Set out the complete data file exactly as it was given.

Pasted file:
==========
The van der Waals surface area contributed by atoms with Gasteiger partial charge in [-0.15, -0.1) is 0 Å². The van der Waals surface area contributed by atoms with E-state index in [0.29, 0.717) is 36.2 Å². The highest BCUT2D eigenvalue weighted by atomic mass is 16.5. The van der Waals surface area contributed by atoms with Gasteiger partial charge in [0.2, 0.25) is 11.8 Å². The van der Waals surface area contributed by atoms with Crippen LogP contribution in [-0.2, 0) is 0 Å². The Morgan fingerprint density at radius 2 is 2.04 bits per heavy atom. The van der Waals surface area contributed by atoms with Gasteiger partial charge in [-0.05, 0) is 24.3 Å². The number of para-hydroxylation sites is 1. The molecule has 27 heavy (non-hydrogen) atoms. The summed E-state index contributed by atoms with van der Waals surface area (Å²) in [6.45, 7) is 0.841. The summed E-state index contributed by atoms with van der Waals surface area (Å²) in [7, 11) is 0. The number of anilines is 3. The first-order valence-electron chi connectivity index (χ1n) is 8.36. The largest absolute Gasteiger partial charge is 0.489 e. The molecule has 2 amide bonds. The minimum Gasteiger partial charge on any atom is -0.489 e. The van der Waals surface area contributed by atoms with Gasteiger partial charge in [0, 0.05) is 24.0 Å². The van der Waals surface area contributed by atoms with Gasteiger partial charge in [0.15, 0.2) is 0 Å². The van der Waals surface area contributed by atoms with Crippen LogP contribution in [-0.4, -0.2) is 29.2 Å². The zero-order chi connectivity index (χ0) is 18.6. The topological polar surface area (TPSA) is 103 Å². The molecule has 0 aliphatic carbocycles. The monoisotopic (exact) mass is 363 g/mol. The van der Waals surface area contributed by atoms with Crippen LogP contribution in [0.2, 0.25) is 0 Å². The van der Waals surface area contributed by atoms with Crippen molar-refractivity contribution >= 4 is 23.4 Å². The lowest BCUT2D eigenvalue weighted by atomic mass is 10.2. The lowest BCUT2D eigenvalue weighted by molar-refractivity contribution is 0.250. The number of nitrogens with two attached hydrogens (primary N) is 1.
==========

The van der Waals surface area contributed by atoms with Gasteiger partial charge in [-0.15, -0.1) is 0 Å². The van der Waals surface area contributed by atoms with E-state index in [0.29, 0.717) is 36.2 Å². The highest BCUT2D eigenvalue weighted by atomic mass is 16.5. The van der Waals surface area contributed by atoms with Gasteiger partial charge in [0.2, 0.25) is 11.8 Å². The van der Waals surface area contributed by atoms with Crippen LogP contribution in [-0.2, 0) is 0 Å². The Morgan fingerprint density at radius 2 is 2.04 bits per heavy atom. The van der Waals surface area contributed by atoms with Gasteiger partial charge in [-0.05, 0) is 24.3 Å². The number of para-hydroxylation sites is 1. The molecule has 27 heavy (non-hydrogen) atoms. The summed E-state index contributed by atoms with van der Waals surface area (Å²) in [6.45, 7) is 0.841. The summed E-state index contributed by atoms with van der Waals surface area (Å²) in [7, 11) is 0. The number of anilines is 3. The first-order valence-electron chi connectivity index (χ1n) is 8.36. The largest absolute Gasteiger partial charge is 0.489 e. The molecule has 2 amide bonds. The minimum Gasteiger partial charge on any atom is -0.489 e. The van der Waals surface area contributed by atoms with Gasteiger partial charge in [0, 0.05) is 24.0 Å². The van der Waals surface area contributed by atoms with Gasteiger partial charge in [0.15, 0.2) is 0 Å². The van der Waals surface area contributed by atoms with Crippen LogP contribution in [-0.4, -0.2) is 29.2 Å². The zero-order chi connectivity index (χ0) is 18.6. The topological polar surface area (TPSA) is 103 Å². The molecule has 0 aliphatic carbocycles. The monoisotopic (exact) mass is 363 g/mol. The van der Waals surface area contributed by atoms with Crippen LogP contribution in [0.2, 0.25) is 0 Å². The van der Waals surface area contributed by atoms with Crippen molar-refractivity contribution >= 4 is 23.4 Å². The lowest BCUT2D eigenvalue weighted by atomic mass is 10.2. The lowest BCUT2D eigenvalue weighted by molar-refractivity contribution is 0.250. The number of nitrogens with two attached hydrogens (primary N) is 1.